For instance, consider this: “The cricketer announced he would be writing an autobiography of his life”. If the writer understood that “autobiography” was defined as “the story of a person’s life, written by that person” (Oxford Advanced Learner’s Dictionary), then he or she would realise that “of his life” was redundant in the above sentence. To guard against this, use a dictionary when writing, look up meanings you are unsure of or refer to Google to determine whether your word usage is redundant. ( is a list of 200 combinations of redundant words.)

Do you need many when few might suffice?

Similarly, you could take a look at your writing and see if some phrases/clauses can be replaced with a word. “Many people who were in the audience had been teaching for years” (12 words) can be rewritten as “Many in the audience were experienced teachers” (7 words). “After the defeat of the Evil King, all of the property belonging to the Gross family was confiscated by the New King” (22 words) can be rewritten as “After the Evil King’s defeat, the New King confiscated the Gross estate” (12 words). “The lack of clarity as to the division of authority has led to a situation in which both regional governments and the central government engage in the exploitation of land and natural resources” (33 words) can be rewritten as “Unclear division of authority allows regional and central governments to exploit land and natural resources” (15 words). You get my drift.

This is not an easy task and when I first started working as an editor, I would let many such verbose sentences pass. We are all familiar with this wordy style, thanks to our education system. Therefore, correcting it is not a natural instinct for many of us. It will have to be cultivated by extensive reading and conscious recognition of concise writing styles. It will also mean re-reading your work to trim the excess.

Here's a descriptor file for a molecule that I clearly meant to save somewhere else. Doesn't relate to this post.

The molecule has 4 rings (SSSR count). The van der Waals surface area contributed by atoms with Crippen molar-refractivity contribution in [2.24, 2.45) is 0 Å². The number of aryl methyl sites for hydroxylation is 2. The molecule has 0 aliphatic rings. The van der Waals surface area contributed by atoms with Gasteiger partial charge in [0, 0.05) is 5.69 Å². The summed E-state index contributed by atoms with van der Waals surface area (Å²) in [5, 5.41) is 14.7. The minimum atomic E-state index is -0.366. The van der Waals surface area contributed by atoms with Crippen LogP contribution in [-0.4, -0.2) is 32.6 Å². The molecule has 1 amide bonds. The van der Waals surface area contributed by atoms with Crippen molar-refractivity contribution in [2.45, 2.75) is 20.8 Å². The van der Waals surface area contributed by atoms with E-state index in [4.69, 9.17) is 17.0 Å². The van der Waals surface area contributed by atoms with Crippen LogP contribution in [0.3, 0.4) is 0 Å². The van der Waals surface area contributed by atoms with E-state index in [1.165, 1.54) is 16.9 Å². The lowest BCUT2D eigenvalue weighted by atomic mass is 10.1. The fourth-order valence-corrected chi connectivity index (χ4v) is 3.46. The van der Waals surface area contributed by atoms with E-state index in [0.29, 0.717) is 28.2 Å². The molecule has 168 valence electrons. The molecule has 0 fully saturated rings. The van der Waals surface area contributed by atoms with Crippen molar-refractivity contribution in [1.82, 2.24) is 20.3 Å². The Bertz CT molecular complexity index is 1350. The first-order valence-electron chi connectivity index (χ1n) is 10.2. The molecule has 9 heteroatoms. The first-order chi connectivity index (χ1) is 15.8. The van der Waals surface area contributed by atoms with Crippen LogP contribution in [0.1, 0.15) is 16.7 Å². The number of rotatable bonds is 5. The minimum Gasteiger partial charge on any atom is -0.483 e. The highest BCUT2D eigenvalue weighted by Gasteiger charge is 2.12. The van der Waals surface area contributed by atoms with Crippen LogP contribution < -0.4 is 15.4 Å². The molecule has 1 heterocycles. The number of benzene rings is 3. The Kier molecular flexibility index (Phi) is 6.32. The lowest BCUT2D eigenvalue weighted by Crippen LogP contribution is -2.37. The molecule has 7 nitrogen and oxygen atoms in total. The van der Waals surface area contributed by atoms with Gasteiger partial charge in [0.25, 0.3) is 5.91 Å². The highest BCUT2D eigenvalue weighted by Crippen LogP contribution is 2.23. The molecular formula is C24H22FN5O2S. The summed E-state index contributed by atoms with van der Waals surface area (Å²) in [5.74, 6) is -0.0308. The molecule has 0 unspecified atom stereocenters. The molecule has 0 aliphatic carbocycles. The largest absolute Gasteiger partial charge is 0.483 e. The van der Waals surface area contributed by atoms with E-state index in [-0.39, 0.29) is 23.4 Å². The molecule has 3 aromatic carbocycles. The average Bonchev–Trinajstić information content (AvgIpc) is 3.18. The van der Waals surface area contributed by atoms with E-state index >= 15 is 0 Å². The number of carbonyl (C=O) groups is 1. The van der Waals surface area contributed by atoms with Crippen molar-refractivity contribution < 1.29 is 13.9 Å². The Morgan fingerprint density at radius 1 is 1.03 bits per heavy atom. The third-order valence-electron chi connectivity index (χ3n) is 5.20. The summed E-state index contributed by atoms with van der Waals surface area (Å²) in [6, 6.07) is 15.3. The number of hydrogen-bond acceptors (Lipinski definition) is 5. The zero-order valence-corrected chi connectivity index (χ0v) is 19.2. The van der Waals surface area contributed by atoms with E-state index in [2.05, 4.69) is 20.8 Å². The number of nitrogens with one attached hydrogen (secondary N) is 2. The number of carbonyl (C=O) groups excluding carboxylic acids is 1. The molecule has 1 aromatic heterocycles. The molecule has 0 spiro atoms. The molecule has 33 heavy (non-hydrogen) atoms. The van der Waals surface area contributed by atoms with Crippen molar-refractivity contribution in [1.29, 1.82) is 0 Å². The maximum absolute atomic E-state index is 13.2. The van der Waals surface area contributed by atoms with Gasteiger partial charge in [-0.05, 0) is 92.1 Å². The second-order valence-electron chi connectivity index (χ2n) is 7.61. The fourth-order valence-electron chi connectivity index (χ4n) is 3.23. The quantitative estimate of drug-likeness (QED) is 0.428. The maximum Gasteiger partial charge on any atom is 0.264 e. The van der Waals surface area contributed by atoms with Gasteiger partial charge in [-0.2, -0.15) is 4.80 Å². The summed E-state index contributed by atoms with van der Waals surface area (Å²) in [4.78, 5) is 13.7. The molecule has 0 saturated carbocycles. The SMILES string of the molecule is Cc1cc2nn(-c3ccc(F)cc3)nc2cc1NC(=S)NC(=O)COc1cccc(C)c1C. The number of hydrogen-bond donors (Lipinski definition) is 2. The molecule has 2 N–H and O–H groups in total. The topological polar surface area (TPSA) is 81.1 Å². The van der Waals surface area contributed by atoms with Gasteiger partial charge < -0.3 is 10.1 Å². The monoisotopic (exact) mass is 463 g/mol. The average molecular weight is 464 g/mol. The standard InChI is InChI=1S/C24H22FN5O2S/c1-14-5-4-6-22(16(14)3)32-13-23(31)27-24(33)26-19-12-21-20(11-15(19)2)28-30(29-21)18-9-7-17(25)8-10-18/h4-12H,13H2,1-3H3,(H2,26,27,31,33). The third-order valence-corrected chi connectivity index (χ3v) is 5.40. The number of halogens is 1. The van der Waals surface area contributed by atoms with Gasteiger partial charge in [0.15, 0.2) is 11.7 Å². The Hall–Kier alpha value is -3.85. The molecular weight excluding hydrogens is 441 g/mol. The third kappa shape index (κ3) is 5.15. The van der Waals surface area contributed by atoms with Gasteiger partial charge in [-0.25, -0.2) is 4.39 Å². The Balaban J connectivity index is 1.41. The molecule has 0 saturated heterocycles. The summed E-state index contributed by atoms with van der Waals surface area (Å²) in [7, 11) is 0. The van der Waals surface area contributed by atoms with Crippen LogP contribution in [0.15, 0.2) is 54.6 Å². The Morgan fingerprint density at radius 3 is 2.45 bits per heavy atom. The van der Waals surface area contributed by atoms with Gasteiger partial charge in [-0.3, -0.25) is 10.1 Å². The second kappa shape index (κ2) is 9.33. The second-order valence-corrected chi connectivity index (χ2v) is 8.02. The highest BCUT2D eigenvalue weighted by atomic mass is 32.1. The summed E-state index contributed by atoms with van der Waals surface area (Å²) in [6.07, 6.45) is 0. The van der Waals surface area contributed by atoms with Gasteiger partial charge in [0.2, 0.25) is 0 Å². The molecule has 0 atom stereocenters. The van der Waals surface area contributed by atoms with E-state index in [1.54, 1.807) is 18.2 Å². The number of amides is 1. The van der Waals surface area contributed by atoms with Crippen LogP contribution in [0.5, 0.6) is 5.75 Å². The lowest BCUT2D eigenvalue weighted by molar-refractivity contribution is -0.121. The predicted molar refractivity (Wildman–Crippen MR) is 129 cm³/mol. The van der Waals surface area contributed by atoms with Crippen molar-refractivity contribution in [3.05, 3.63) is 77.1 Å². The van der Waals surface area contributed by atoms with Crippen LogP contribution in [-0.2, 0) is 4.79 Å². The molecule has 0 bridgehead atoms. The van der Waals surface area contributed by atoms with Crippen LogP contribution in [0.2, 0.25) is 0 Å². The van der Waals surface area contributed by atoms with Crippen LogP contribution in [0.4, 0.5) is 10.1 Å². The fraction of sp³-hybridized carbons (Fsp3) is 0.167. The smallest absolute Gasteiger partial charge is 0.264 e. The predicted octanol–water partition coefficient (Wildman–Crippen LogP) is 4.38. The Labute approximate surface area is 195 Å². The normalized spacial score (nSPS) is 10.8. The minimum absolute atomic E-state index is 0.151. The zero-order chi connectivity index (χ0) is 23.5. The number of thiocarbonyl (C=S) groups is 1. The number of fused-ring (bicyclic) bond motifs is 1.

Do you need the expletive?  

In this context, expletive does not mean a rude word. I am referring to expletive construction, a grammatical term that refers to something a sentence doesn’t really need. “There are many instances of his generosity that are cited in the books” can be simply stated as “The books cite many instances of his generosity.” The “there are” adds no value to the sentence, instead making it long winded. “It is a fact that the sky is blue” actually means “The sky is blue”. “There is/are” and “It is/are” are popularly used to prop up healthy sentences that function well without the support.

Do you need to nominalise?

Nominalisation refers to forming a noun from an adjective or a verb. For instance, in this sentence: “The recognition of his talent came late”, the noun “recognition” is formed from the verb “recognize”. Nominalisation often results in longer sentences. For instance, the above sentence could have been written as “His talent was recognized late.” “The creation of the world was accomplished in seven days” could have been better stated as “The world was created in seven days”.

I have attempted to discuss some aspects that can weigh down your writing and make the readers’ task laborious. However, there are other tips you could pick up as well. I would recommend a diet of educational reading and a regimen of writing practice to achieve the desired shape for your final article.

 These links are for academic resources that discuss tips like the ones above, to aid in concise writing. These are links I referred to as well to draw up a structure for my article:

Would love your thoughts, please comment.x